Footage:21 Oct 2008 Economists say China is not immune to global credit crisisChina's economic growth has slowed to nine per cent in the third quarter of 2008 - the slowest in five years. Growth in the first nine months of 2008 stood at 9.9 per cent, a decline from overall 11.9 per cent growth in 2007. In recent days, thousands of factory workers in the country's southern manufacturing hubs have been laid off. To sustain growth, Beijing has pledged to undertake measures such as encouraging banks to lend more, and supporting technological innovations in Chinese companies. It will also work on tax cuts, investments in infrastructure, and further curbs on the real estate market.
With inflation at a 15-month low, experts said the government should expand China's domestic demand. They also recommend that Beijing lower corporate taxes, and lift individual income taxes. Economists have pointed out that even with inflation and rising energy prices, China still has a strong growth potential due to its large labor pool, its vast domestic market, and its increasingly competitive companies.
Oct. 17, 2008- Legendary investor Warren Buffett advises "Be greedy when others are fearful," and time is right to jump back into stocks. Buffett has been moving his personal investments from safe Treasury securities into U.S. stocks and he expects his personal account to be 100 percent invested in U.S. equities if prices continue to look attractive according to an article he wrote in Friday’s New York Times. Buffett is ranked as the nation's richest individual with a net worth of $58 billion, and due to recent market turmoil he has surpassed his friend and Microsoft co-founder Bill Gates according to a recent calculation by Forbes magazine. Buffett said buying stocks now is better than trying to time markets and guess when a turnaround will happen. Since stocks began to tumble in September, Buffett and his investment company, Berkshire Hathaway Inc., have made large bets on U.S. companies, exacting rich dividend payments in the process. Charles Geisst, a finance professor at Manhattan College and the author of “Wall Street: A History.” was not immediately convinced that Buffett's strategy is right and said that his position is probably the opposite of what someone close to his age should be doing: keep more of their money in Treasuries. VIA
Related Post: Bill Gates lost as world's richest
17 October 2008- Friday sees a Wall Street rebound which helped to calm recent panic over the financial crisis but Asian markets are ever cautious over the spluttering global economy . A drop in oil prices and signs of an improvement in credit markets helped to soothe jitters in the region a day after a fierce selloff that left Tokyo reeling from its worst loss in two decades. But worries about the worsening health of the world economy continued to dampen the mood despite moves by world powers to pump billions of dollars into shaky markets and banks teetering on the brink of collapse. NAB Capital economist David De Garis noted with fears the global economy is headed for recession continue to reverberate around the world. VIA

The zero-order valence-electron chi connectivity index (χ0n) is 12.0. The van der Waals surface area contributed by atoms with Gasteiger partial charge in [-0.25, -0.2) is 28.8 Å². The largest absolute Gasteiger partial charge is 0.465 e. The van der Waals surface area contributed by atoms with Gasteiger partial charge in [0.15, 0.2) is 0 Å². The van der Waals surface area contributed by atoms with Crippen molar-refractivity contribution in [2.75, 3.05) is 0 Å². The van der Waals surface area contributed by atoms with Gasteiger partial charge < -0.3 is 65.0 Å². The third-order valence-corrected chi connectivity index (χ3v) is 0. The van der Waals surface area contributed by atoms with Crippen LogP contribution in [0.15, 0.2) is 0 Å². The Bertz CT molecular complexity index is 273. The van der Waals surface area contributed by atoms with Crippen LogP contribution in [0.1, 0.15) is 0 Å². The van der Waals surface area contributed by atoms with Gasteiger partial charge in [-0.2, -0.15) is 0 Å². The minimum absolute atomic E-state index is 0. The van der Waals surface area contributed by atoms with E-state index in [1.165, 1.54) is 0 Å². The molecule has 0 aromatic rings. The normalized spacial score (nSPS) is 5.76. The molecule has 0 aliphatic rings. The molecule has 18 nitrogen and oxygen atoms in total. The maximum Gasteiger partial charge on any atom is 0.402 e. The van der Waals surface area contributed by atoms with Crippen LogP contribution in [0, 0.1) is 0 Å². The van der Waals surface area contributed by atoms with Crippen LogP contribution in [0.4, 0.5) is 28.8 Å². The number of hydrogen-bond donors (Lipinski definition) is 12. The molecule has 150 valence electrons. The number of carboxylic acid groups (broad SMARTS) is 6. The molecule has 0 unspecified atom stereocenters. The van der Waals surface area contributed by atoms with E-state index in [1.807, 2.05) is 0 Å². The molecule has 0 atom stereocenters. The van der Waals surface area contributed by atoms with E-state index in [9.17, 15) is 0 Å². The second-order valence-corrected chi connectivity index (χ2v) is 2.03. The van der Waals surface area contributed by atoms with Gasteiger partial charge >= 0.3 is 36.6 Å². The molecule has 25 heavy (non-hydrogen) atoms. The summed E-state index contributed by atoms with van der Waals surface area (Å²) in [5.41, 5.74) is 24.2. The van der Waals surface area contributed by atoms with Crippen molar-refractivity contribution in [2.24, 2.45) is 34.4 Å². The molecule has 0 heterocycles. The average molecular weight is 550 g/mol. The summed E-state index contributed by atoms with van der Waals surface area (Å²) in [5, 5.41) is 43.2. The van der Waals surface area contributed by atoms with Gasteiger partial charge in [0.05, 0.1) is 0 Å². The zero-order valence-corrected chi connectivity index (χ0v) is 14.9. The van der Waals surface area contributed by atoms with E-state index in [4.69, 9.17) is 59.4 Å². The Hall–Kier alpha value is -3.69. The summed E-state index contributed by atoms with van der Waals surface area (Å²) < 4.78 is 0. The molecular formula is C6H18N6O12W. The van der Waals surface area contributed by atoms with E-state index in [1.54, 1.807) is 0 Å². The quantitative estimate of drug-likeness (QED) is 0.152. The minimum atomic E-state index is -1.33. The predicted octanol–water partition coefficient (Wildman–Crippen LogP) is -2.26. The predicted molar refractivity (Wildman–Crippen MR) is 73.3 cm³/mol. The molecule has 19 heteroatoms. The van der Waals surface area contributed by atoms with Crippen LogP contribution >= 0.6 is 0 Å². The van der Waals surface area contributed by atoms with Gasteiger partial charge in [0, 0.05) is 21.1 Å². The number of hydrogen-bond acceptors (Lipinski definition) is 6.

Video Clip:16 Oct 2008 Global markets battered by recession fears The financial turmoil is hurting hedge funds across the world as profit opportunities shrink.Investors have also been withdrawing their money, weakening the size of the funds and their ability to be nimble in these times.But observers said Asian hedge funds have managed to come out ahead of their counterparts in the West. Despite their relative good standing, Asian hedge funds – like others in the world – are seeing concerned investors step up the focus and depth of their due diligence on funds. And as redemption pressures mount, hedge funds are switching to higher levels of cash holdings. It has increased from about 5 per cent a year ago to about 50 to 60 per cent currently. Despite the market turmoil, UBS – considered the third largest prime brokerage service in Asia, with a 17 per cent market share said it has yet to see any distressed Asian funds in its customer base. VIA
Video Clip:14 Oct 2008 Global stocks soar as world govts battle crisis
15 October 2008-Asian stocks were mostly lower Wednesday as a global market rally lost momentum amid growing fears of recession in some of the world's biggest economies. On Monday, the Dow had registered its biggest points rise in history and its biggest rally in percentage terms since 1933 as markets around the world rebound to government intervention to tackle the financial crisis. Investors took profits after stocks ended lower overnight on Wall Street, despite news that Washington will inject up to US$250 billion into ailing banks to try to end the worst financial crisis since the 1930s.A top US central banker said that the United States "appears to be in a recession". There are also growing fears Japan and Europe are heading for a spell of economic stagnation or recession. Markets across the globe have been extremely jittery since the middle of last month when Wall Street investment bank Lehman Brothers filed for bankruptcy after the US government refused to bail it out.
While panic selling on global markets has subsided for now, there are still deep concerns about the outlook for the US and global economies. The US dollar traded mainly lower against other currencies on Tuesday as investors moved away from the safety of the greenback amid a stepped-up effort by world governments to rescue the banking sector.